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Eur J Neurol. 2009 Aug;16(8):895-901. doi: 10.1111/j.1468-1331.2009.02617.x. Epub 2009 Apr 3.

Dopaminergic treatment is associated with decreased body weight in patients with Parkinson's disease and dyskinesias.

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Department of Clinical Neurophysiology, Georg August University, Göttingen, Germany.



Several studies suggested that patients with advanced Parkinson's disease (PD) showed a too low body weight when compared with age-matched, healthy subjects. We aimed to investigate whether PD patients with dyskinesias display body weight alterations and to observe any correlations between medication and other putative determinants.


Charts of 166 PD patients with fluctuations and dyskinesias, admitted within 6 months to a German movement disorders clinic, were investigated for body mass index (BMI), age at onset, disease duration, Unified Parkinson's Disease Rating Scale motor score, eating coordination and medication.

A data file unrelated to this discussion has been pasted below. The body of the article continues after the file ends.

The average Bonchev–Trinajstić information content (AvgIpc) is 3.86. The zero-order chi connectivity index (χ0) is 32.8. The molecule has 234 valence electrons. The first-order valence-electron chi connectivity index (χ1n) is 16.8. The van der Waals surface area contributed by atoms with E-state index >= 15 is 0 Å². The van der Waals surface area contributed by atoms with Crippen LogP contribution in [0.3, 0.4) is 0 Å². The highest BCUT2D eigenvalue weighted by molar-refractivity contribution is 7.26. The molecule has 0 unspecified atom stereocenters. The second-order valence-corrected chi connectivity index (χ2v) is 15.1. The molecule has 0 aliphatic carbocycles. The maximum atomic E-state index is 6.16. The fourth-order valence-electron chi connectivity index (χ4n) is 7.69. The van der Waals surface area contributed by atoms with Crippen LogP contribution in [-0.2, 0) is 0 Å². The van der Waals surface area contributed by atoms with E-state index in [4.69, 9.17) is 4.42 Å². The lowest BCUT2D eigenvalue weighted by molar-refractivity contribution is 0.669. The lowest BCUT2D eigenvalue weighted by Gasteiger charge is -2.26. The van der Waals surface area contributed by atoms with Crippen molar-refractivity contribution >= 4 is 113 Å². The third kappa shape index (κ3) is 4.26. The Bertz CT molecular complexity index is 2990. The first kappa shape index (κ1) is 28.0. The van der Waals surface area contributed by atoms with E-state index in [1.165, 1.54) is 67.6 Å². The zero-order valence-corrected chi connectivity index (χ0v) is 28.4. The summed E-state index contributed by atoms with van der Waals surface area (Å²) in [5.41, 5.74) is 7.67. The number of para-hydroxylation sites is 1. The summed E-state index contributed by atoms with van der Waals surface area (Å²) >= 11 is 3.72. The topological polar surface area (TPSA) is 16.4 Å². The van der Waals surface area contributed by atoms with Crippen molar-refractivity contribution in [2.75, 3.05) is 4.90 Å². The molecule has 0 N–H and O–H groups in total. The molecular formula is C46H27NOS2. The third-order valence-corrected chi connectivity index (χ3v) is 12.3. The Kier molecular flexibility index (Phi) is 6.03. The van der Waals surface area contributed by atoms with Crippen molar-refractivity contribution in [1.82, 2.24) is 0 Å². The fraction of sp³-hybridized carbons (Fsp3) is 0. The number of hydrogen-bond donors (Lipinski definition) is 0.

Analysis showed that 4.2% of PD patients were underweight (BMI < 18.5 kg/m(2)), 46.4% were normal (BMI > 18.5-25 kg/m(2)), 33.7% were overweight (BMI > 25-30 kg/m(2)), 15.7% were obese (BMI > 30 kg/m(2)). Daily levodopa dosage per kg and total dopaminergic dosage per kg body weight were negatively correlated with BMI. Overall, patients' BMI had not significantly changed within 2 years of follow-up.


In sum, advanced PD patients showed a reduced BMI when compared with a control population obtained from an age-matched group taken from a survey of the German Federal Office for Statistics. Our findings indicate that patients with a lower BMI received a higher cumulative levodopa dosage and that levodopa may be responsible for weight loss in PD.

[Indexed for MEDLINE]

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